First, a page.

Seen from above, there doesn’t seem to be a huge difference between the standard K60 model and the Low Profile model. They have the same number of keys, packed in a platform of the same width and depth. It is the height that marks the major difference, the Low Profile version being 9 millimeters shorter than its brother. It doesn’t seem like a big change, but it does have an impact.
The colors of the K60 Pro Low Profile appear subdued in comparison with the higher gloss K60 like Times Square. This is in part because while the key caps on both models are identical, the low profile switches are shorter and allow less light to escape under the cap. Thus, the keyboard ends up being discreet not only in height, but also in lighting.
The classic K60 Pro uses smooth linear Cherry Viola switches, which feel good but emit a slight metallic scratching sound when pushed in. It’s not a big deal when wearing headphones, but if someone around you has sensitive hearing they may find it annoying. The Low Profile is much more pleasant to listen to and to type. Its Low Profile Cherry MX Speed keys are smooth and subdued compared to those on other Corsair decks, but they still have a very firm rebound with an incredibly short actuation point. That short press means it’s easy to accidentally hit the spacebar if your hand was touching the bridge, but I didn’t have a problem with any other keys.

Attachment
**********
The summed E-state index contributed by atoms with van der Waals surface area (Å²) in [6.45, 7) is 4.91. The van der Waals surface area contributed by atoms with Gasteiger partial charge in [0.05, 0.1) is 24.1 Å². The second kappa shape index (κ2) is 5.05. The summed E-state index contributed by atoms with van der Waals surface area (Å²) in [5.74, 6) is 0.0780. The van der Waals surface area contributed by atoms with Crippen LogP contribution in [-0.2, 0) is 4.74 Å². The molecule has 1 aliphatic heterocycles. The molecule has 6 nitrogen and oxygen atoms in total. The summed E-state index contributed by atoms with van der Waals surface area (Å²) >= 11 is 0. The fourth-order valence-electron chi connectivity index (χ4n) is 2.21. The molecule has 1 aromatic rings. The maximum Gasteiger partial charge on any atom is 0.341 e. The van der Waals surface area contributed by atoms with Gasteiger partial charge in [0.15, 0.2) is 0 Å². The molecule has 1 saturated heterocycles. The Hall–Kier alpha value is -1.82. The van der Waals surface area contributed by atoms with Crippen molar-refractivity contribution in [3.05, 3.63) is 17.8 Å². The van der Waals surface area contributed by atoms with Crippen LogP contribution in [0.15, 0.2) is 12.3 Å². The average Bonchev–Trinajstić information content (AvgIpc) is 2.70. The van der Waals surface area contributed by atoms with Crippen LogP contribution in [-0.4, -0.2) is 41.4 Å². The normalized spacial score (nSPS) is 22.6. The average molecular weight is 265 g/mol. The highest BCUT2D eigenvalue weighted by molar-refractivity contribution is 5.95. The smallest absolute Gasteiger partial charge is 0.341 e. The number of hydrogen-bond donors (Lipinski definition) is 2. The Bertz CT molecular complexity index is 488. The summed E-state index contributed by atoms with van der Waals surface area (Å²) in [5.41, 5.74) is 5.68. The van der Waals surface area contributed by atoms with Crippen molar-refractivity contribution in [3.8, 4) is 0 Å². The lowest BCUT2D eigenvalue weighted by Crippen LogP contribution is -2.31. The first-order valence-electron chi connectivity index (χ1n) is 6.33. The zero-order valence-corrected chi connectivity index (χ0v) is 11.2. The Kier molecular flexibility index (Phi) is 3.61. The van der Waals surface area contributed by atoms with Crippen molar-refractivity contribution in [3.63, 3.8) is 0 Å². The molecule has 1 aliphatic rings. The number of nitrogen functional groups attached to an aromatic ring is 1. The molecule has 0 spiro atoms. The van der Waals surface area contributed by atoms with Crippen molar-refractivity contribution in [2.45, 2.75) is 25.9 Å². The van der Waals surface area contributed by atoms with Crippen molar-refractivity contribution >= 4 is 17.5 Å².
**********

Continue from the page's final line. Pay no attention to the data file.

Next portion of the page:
Since there are no additional buttons or dials on the keyboard itself, any customization has to be done through Corsair’s iQUE software, which has only become more user-friendly over the years. There are lots of built-in presets so you don’t have to spend too much time designing patterns, and it’s easy enough to make the entire deck glow white if you try not to make it scream “player gear.” “.